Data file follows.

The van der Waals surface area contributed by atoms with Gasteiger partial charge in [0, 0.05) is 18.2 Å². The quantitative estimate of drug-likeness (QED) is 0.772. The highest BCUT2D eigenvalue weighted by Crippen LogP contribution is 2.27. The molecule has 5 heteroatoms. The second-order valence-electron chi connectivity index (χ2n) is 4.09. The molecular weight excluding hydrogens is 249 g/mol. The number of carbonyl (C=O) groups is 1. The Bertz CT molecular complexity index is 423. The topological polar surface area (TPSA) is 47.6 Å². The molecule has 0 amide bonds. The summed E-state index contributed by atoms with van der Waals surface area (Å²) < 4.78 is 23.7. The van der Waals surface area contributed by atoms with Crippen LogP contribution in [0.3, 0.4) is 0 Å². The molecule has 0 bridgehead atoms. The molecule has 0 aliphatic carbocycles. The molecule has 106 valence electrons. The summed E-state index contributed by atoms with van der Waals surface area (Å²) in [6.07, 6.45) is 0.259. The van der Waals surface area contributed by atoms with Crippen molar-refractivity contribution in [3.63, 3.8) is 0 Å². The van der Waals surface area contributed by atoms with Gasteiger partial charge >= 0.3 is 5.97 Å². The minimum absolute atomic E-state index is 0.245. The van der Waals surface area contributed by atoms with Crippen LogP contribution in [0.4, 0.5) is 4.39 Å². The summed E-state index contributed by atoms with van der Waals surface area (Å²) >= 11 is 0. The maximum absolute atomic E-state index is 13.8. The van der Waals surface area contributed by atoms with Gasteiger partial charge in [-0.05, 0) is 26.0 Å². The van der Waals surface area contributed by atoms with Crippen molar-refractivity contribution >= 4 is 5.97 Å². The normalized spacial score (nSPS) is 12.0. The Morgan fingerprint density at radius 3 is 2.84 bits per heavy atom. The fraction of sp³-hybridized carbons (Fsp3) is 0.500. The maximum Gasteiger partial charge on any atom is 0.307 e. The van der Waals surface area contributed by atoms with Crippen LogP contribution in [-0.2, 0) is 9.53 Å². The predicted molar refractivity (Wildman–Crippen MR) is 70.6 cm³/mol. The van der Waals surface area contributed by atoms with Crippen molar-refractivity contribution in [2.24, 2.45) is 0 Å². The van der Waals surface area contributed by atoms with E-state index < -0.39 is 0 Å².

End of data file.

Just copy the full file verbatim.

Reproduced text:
The van der Waals surface area contributed by atoms with Gasteiger partial charge in [0, 0.05) is 18.2 Å². The quantitative estimate of drug-likeness (QED) is 0.772. The highest BCUT2D eigenvalue weighted by Crippen LogP contribution is 2.27. The molecule has 5 heteroatoms. The second-order valence-electron chi connectivity index (χ2n) is 4.09. The molecular weight excluding hydrogens is 249 g/mol. The number of carbonyl (C=O) groups is 1. The Bertz CT molecular complexity index is 423. The topological polar surface area (TPSA) is 47.6 Å². The molecule has 0 amide bonds. The summed E-state index contributed by atoms with van der Waals surface area (Å²) < 4.78 is 23.7. The van der Waals surface area contributed by atoms with Crippen LogP contribution in [0.3, 0.4) is 0 Å². The molecule has 0 bridgehead atoms. The molecule has 0 aliphatic carbocycles. The molecule has 106 valence electrons. The summed E-state index contributed by atoms with van der Waals surface area (Å²) in [6.07, 6.45) is 0.259. The van der Waals surface area contributed by atoms with Crippen molar-refractivity contribution in [3.63, 3.8) is 0 Å². The van der Waals surface area contributed by atoms with Gasteiger partial charge >= 0.3 is 5.97 Å². The minimum absolute atomic E-state index is 0.245. The van der Waals surface area contributed by atoms with Crippen LogP contribution in [0.4, 0.5) is 4.39 Å². The summed E-state index contributed by atoms with van der Waals surface area (Å²) >= 11 is 0. The maximum absolute atomic E-state index is 13.8. The van der Waals surface area contributed by atoms with Gasteiger partial charge in [-0.05, 0) is 26.0 Å². The van der Waals surface area contributed by atoms with Crippen molar-refractivity contribution >= 4 is 5.97 Å². The normalized spacial score (nSPS) is 12.0. The Morgan fingerprint density at radius 3 is 2.84 bits per heavy atom. The fraction of sp³-hybridized carbons (Fsp3) is 0.500. The maximum Gasteiger partial charge on any atom is 0.307 e. The van der Waals surface area contributed by atoms with Crippen LogP contribution in [-0.2, 0) is 9.53 Å². The predicted molar refractivity (Wildman–Crippen MR) is 70.6 cm³/mol. The van der Waals surface area contributed by atoms with Crippen molar-refractivity contribution in [2.24, 2.45) is 0 Å². The van der Waals surface area contributed by atoms with E-state index < -0.39 is 0 Å².